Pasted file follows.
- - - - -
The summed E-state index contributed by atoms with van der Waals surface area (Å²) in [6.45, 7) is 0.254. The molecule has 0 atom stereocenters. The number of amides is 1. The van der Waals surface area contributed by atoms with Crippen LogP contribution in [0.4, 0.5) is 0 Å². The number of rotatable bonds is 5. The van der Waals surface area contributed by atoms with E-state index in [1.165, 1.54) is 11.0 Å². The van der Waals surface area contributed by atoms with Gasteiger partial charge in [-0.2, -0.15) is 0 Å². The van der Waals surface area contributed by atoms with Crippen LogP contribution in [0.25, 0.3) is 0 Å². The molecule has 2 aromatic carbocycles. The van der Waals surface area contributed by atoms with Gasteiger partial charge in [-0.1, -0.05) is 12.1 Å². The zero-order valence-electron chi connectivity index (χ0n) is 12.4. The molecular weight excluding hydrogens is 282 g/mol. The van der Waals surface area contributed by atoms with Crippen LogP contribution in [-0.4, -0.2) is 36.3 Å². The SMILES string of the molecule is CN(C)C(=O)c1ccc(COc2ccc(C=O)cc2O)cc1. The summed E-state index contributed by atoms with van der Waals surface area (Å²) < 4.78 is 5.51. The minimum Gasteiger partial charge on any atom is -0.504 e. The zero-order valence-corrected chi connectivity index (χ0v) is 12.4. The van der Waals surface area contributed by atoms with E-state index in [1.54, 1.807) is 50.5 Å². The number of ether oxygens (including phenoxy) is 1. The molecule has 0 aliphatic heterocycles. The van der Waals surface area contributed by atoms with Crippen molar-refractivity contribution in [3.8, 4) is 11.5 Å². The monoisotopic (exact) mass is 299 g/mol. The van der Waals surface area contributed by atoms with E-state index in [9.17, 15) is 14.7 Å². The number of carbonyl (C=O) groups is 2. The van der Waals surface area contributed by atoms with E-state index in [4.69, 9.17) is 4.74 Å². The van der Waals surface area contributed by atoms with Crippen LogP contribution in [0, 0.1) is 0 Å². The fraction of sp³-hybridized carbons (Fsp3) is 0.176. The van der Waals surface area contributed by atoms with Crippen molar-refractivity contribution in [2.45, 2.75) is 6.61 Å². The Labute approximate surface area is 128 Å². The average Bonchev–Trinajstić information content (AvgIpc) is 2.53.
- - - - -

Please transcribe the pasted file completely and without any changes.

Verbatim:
The summed E-state index contributed by atoms with van der Waals surface area (Å²) in [6.45, 7) is 0.254. The molecule has 0 atom stereocenters. The number of amides is 1. The van der Waals surface area contributed by atoms with Crippen LogP contribution in [0.4, 0.5) is 0 Å². The number of rotatable bonds is 5. The van der Waals surface area contributed by atoms with E-state index in [1.165, 1.54) is 11.0 Å². The van der Waals surface area contributed by atoms with Gasteiger partial charge in [-0.2, -0.15) is 0 Å². The van der Waals surface area contributed by atoms with Crippen LogP contribution in [0.25, 0.3) is 0 Å². The molecule has 2 aromatic carbocycles. The van der Waals surface area contributed by atoms with Gasteiger partial charge in [-0.1, -0.05) is 12.1 Å². The zero-order valence-electron chi connectivity index (χ0n) is 12.4. The molecular weight excluding hydrogens is 282 g/mol. The van der Waals surface area contributed by atoms with Crippen LogP contribution in [-0.4, -0.2) is 36.3 Å². The SMILES string of the molecule is CN(C)C(=O)c1ccc(COc2ccc(C=O)cc2O)cc1. The summed E-state index contributed by atoms with van der Waals surface area (Å²) < 4.78 is 5.51. The minimum Gasteiger partial charge on any atom is -0.504 e. The zero-order valence-corrected chi connectivity index (χ0v) is 12.4. The van der Waals surface area contributed by atoms with E-state index in [1.54, 1.807) is 50.5 Å². The number of ether oxygens (including phenoxy) is 1. The molecule has 0 aliphatic heterocycles. The van der Waals surface area contributed by atoms with Crippen molar-refractivity contribution in [3.8, 4) is 11.5 Å². The monoisotopic (exact) mass is 299 g/mol. The van der Waals surface area contributed by atoms with E-state index in [9.17, 15) is 14.7 Å². The number of carbonyl (C=O) groups is 2. The van der Waals surface area contributed by atoms with E-state index in [4.69, 9.17) is 4.74 Å². The van der Waals surface area contributed by atoms with Crippen LogP contribution in [0, 0.1) is 0 Å². The fraction of sp³-hybridized carbons (Fsp3) is 0.176. The van der Waals surface area contributed by atoms with Crippen molar-refractivity contribution in [2.45, 2.75) is 6.61 Å². The Labute approximate surface area is 128 Å². The average Bonchev–Trinajstić information content (AvgIpc) is 2.53.